Tool 24 – Download here
|Aim of the tool
To help participants consider what kind of change strategies are being used in the MSP, and which strategies might be missing.When to use it?
This tool can be used in different stages of an MSP, but particularly at a moment when strategies for change are discussed. It helps to generate conversations which bring out essence of participants’ notions of change.
What is the Four Quadrants of Change Framework?
People easily get into arguments about “correct strategies” to realize change. Often with a little bit of dialogue, they discover that they are actually talking about complementary strategies. Then they start to understand the limitation of their own advocated strategy, and that it cannot succeed on its own. These types of insights spurred Ken Wilber to popularize an integral approach to support a comprehensive and integrated view of the world.
A key product of this work is what is now referred to as the “four-quadrants of change” (4Q) diagram, which will help you identify and address the different aspects of change. The framework divides the change into four types: Quadrant 1 deals with intention, personal identity, and ways of perceiving; Quadrant 2 with behaviour and how it is developed; Quadrant 3 with culture, beliefs, and values; and Quadrant 4 with the structures and processes of social systems. The framework suggests that a successful strategy must address all four change challenges.
In order for an issue to change in the way MSPs aspire for, there must be action in all four Quadrants. That does not mean that the MSP itself has to lead the activity. However, to realize the change it is working for, its participants or others should undertake strategic interventions to ensure change is proceeding in all the Quadrants. Lack of change in one of the Quadrants will hold back development in the others.
There is a tendency for change networks to focus on the exterior, both at the individual but especially at the collective levels. There is usually resistance to incorporating spiritual-psychological strategies, because this can conflict with the external action-orientation of most networks to get others to change and to focus on, physical technology, structural and intellectual change. Also, inappropriate methods are often applied for a particular change challenge and goal. You might find this a good tool for analyzing your own change strategy.
Four Quadrants of Change – Step by step
This framework can be used both for individual reflection or stock-taking, and as a group analysis activity.
As a researcher involved in action learning on MSPs, you could use it once you are familiar with your MSP case to consider what kind of change strategies are being used, and which strategies might be missing.
As a group activity, use the Framework to help participants reflect on the question: ‘Where would be your entry point for change?’.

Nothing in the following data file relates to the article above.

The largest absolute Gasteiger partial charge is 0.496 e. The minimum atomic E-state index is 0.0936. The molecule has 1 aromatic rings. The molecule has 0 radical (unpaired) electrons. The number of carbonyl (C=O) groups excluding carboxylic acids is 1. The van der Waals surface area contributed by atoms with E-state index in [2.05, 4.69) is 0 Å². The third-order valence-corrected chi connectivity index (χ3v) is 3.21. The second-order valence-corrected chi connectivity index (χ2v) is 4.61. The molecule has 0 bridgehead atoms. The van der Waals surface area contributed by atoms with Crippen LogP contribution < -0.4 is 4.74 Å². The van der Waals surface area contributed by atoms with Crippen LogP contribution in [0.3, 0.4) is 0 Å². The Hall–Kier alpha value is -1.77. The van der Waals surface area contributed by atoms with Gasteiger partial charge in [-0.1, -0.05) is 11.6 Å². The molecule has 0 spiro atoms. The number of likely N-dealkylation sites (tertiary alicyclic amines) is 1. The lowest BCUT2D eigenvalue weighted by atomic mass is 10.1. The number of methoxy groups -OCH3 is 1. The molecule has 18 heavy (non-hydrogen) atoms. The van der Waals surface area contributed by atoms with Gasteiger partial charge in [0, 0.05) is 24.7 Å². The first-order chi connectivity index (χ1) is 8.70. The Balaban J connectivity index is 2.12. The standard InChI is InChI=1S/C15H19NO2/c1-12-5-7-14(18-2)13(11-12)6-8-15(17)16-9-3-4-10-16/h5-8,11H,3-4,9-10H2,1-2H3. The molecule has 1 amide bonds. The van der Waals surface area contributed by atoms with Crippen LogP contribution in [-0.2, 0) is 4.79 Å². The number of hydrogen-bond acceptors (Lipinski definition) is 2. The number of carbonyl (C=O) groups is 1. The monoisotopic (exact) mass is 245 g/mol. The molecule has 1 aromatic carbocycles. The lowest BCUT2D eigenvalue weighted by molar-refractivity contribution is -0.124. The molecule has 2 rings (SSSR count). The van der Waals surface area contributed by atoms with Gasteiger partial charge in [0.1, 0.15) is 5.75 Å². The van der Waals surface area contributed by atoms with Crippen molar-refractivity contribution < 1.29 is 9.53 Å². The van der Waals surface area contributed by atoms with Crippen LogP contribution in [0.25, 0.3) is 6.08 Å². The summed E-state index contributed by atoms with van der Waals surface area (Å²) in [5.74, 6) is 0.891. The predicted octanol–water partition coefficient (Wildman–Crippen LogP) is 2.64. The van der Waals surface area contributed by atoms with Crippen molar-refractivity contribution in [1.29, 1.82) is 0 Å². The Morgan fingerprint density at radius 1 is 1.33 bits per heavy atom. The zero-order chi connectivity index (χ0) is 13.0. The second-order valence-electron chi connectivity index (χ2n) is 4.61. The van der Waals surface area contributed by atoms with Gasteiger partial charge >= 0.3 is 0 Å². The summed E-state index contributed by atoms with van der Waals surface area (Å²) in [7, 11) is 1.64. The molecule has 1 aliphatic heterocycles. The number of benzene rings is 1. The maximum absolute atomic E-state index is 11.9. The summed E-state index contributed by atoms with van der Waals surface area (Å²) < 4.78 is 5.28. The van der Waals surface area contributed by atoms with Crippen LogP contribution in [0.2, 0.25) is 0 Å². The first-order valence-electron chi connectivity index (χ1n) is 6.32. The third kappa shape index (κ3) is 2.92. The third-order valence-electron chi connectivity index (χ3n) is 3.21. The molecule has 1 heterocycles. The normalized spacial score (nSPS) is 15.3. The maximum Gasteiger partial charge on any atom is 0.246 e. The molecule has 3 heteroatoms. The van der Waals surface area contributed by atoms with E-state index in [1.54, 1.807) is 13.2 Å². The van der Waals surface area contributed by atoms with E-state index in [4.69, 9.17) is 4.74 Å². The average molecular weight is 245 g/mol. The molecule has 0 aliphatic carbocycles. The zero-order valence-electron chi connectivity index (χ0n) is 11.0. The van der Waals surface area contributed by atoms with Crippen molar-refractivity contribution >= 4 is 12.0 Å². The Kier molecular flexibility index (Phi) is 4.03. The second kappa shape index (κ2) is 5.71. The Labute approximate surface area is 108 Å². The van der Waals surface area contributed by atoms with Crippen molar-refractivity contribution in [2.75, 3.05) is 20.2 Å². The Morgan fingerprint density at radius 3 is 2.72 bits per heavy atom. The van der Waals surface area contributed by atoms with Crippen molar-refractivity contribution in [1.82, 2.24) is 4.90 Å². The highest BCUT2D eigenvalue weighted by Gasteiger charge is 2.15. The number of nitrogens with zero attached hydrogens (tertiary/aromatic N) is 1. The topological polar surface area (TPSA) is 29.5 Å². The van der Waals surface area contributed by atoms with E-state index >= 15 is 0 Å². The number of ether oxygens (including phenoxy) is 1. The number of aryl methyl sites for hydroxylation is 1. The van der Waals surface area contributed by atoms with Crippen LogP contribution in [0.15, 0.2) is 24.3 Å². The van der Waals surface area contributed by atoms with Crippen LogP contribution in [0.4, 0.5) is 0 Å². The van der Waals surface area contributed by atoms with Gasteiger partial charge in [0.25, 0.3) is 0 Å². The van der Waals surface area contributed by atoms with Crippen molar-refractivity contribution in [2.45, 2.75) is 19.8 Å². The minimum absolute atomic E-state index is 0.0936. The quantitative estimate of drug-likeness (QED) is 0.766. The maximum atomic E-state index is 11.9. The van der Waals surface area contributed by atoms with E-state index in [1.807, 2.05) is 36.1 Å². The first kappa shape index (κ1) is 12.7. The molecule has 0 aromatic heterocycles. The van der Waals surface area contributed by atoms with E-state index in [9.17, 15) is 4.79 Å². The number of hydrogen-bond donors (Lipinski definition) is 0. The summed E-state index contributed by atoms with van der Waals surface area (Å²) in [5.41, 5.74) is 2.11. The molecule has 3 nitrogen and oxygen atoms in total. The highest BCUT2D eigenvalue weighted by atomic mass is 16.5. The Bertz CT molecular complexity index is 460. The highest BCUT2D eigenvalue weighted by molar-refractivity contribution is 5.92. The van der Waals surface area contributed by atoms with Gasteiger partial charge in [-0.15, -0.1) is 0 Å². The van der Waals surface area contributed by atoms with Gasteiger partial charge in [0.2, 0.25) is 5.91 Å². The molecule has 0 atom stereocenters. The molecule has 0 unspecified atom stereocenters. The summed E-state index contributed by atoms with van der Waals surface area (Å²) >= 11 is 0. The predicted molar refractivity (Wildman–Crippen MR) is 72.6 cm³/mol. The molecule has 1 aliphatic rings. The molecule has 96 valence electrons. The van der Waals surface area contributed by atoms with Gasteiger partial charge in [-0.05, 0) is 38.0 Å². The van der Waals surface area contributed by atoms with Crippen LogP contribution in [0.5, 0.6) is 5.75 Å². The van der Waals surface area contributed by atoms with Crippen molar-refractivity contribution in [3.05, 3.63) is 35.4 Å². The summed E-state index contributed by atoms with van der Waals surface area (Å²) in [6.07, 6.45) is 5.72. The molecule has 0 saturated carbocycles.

- If you have a group of e.g. 15 people make sure you have a space of 5×5 meters in your meeting room without tables or chairs, or do the activity outside.
- Write four A4 sheets of paper with the following words (one word each): ‘Personal’, ‘Relationships’, ‘Cultural’ and ‘Structure/System’. Place these on the floor in a square.
- Ask participants the question: Where would be your entry point for change? And ask everybody to position themselves near the A4 with the word corresponding to their answer. People can stand in between different words if they feel that represents their view better.
- Ask various participants, while standing, to explain why they stand where they are standing. Make sure you take a couple of responses from different corners of the space, and encourage people to ask questions to one another. It is allowed to change position whilst somebody else is talking.
- End with explaining that in complex systems (such as most MSPs) change is needed at all different levels, and that there is not one right position. Your own preference might differ depending on your background or position in the system. However, emphasize the importance of working with change strategies at all quadrants.
Alternatively, if time and space are limited, you could consider presenting the framework on one slide and asking the same question to open up discussion with participants.
A second way of leading groups to analyse change strategies using Wilber’s framework is to ask small groups to apply it to their MSP case, by filling out the four quadrants on a flipchart and giving concrete examples of entry point for change within this MSP.
Wilber, Ken (2000) A brief history of everything. Revised edition. Boulder, Colorado: Shambala Publishing
Waddell, Steve (2011) Global Action Networks: Creating Our Future Together. New York/London: Palgrave Macmillan/Bocconi University Press.
This description is based on a blog by Steve Waddell (2012) http://networkingaction.net/2010/11/four-network-change-strategies-for-c…